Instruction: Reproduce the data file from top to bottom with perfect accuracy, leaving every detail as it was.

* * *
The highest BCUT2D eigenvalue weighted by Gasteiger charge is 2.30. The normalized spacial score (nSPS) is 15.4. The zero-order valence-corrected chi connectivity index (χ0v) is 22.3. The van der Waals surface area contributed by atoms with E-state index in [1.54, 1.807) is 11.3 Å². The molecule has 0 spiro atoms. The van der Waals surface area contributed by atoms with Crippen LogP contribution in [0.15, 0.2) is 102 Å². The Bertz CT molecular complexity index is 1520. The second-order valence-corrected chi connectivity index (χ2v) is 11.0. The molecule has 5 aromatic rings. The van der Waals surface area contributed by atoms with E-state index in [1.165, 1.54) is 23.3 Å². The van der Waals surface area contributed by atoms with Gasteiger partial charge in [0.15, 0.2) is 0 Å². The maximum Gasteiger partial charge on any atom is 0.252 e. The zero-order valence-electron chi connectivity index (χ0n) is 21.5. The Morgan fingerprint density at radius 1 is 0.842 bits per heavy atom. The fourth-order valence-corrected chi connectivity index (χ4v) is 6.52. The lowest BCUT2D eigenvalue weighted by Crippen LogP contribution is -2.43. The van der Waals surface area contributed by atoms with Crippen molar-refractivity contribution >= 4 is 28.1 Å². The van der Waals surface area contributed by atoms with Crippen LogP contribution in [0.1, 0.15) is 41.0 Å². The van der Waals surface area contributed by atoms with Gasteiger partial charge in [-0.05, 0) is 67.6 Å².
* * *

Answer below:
The highest BCUT2D eigenvalue weighted by Gasteiger charge is 2.30. The normalized spacial score (nSPS) is 15.4. The zero-order valence-corrected chi connectivity index (χ0v) is 22.3. The van der Waals surface area contributed by atoms with E-state index in [1.54, 1.807) is 11.3 Å². The molecule has 0 spiro atoms. The van der Waals surface area contributed by atoms with Crippen LogP contribution in [0.15, 0.2) is 102 Å². The Bertz CT molecular complexity index is 1520. The second-order valence-corrected chi connectivity index (χ2v) is 11.0. The molecule has 5 aromatic rings. The van der Waals surface area contributed by atoms with E-state index in [1.165, 1.54) is 23.3 Å². The van der Waals surface area contributed by atoms with Gasteiger partial charge in [0.15, 0.2) is 0 Å². The maximum Gasteiger partial charge on any atom is 0.252 e. The zero-order valence-electron chi connectivity index (χ0n) is 21.5. The Morgan fingerprint density at radius 1 is 0.842 bits per heavy atom. The fourth-order valence-corrected chi connectivity index (χ4v) is 6.52. The lowest BCUT2D eigenvalue weighted by Crippen LogP contribution is -2.43. The van der Waals surface area contributed by atoms with Crippen molar-refractivity contribution >= 4 is 28.1 Å². The van der Waals surface area contributed by atoms with Crippen LogP contribution in [0.1, 0.15) is 41.0 Å². The van der Waals surface area contributed by atoms with Gasteiger partial charge in [-0.05, 0) is 67.6 Å².